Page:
Considered one of the definitive novels of Japanese literary history, Haruki Murkami's Norwegian Wood catapulted him to celebrity status in his home country and drove him to leave Japan in an attempt to evade the glare of widespread fame. Interestingly, though Murakami is revered as a writer of magical realism, Norwegian Wood presents a slightly more basic story to the naked eye. The novel follows Toru, a young man entering his first year of college in 1960s Tokyo, and his relationship with the beautiful Naoko, whose spirit has been broken by the death of their mutual best friend, her boyfriend Kizuki. As Toru finds himself drawn closer to Naoko, Naoko withdraws further into herself, and soon Toru connects with another student - the independent, freethinking Midori - whose liberated attitude introduces him to a new kind of feeling.
Although on the surface it seems to be a relatively simpler novel with its more commonplace story, Norwegian Wood has a way of transcending the very imagery it presents to the reader. Murakami’s inquisitive look at how we react to loss is staggering in its depth as he pursues the two paths one might take: the choice to live in love and the choice to retreat from life. He explores the emotional and psychological scope of these choices through his host of characters: in Toru he shows the reader the hopeful perseverance of youth turned to maturity; in Naoko we recognize the abyss of loss and sadness; and in Midori we find freedom in the fight against discontent. Together the characters and their stories weave a collection of threads that seem relatively straightforward, but the most intriguing thing about the nature of Norwegian Wood is how, by the final page, it will almost certainly have its readers questioning everything they thought they knew. In this way Murakami took a rather traditional device, a love triangle, and worked his unique magic on it in a way that manages to completely alter the reader’s experience. Here, the tragedies of life give way to an endless stream of potential realities, and the result is a beautiful, heartbreaking homage to youth and love, touched by the nuances of the 1960s.
Murakami's language is fluid and evocative throughout the novel. Perhaps some of the most spellbinding scenes take place when Toru visits the sanatorium to which Naoko retreats when the struggle of living with Kizuki's death is too much for her. Here, with Reiko, her troubled older roommate, strumming her guitar to a selection of Beatles tunes, Murakami's prose finds some of its most beautiful and introspective moments. As an intriguing contrast, the scenes which find Toru with Midori offer a more anxious energy while still maintaining a sense of deep contemplation. Midori’s fearless pursuit of sexual liberation and her eager determination to lose herself in the bizarre, even the grotesque, showcase the loudness of rebellion and freedom against Naoko’s quiet, simple life away from society. The combination of the two women in Toru’s life brings the vividness of the story to its utmost clarity and allows Murakami, in his remarkable way, to bend, break, and otherwise manipulate the most honest – and yet the most otherworldly – human emotions. Set to a soundtrack of an unforgettable era, Norwegian Wood is a touching exploration of the impact love has in our lives, the many shapes it takes, and ultimately the choices it drives us to make.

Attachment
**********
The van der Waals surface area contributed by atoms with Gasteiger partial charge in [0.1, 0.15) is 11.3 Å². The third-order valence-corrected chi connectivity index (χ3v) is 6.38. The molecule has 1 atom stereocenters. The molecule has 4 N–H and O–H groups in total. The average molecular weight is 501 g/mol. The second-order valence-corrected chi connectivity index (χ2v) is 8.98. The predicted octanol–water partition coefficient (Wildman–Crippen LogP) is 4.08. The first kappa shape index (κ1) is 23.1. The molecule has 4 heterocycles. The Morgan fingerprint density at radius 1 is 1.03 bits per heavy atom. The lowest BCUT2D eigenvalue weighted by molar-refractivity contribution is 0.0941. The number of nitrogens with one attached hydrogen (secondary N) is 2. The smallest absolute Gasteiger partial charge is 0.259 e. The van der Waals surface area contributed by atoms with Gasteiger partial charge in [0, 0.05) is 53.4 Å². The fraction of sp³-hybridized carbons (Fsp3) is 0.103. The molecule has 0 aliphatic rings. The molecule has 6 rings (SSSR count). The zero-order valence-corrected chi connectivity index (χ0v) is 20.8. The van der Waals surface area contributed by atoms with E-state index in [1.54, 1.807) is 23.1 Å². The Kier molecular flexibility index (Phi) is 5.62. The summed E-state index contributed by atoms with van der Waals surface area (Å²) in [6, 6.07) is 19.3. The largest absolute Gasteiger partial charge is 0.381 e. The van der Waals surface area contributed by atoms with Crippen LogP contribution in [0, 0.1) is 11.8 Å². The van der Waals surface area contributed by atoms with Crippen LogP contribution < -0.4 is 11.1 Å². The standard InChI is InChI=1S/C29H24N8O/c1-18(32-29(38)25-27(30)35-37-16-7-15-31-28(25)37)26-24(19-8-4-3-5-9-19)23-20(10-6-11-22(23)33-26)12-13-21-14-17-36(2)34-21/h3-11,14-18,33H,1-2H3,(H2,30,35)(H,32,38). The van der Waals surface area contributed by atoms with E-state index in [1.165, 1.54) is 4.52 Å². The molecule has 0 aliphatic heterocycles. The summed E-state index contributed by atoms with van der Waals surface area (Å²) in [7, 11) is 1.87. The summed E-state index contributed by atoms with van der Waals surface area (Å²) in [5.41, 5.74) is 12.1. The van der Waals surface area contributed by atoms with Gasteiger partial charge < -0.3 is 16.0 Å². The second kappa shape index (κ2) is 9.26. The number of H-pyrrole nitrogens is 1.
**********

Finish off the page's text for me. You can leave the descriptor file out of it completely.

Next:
Norwegian Wood was my May pick for the 2014 TBR Pile Challenge. I've only read Murakami's work briefly in the past, but I continue to find that his stories resonate with me. Norwegian Wood was a particularly dark novel compared to what I've read of his work before, but I think that was due in a large part to the reality of much of his subject matter here. His work, I think, manages an emotional impact whether it's rooted in elements of contemporary fiction or magical realism (and sometimes, maybe, so deeply entwined in both that we as readers can't tell one from the other).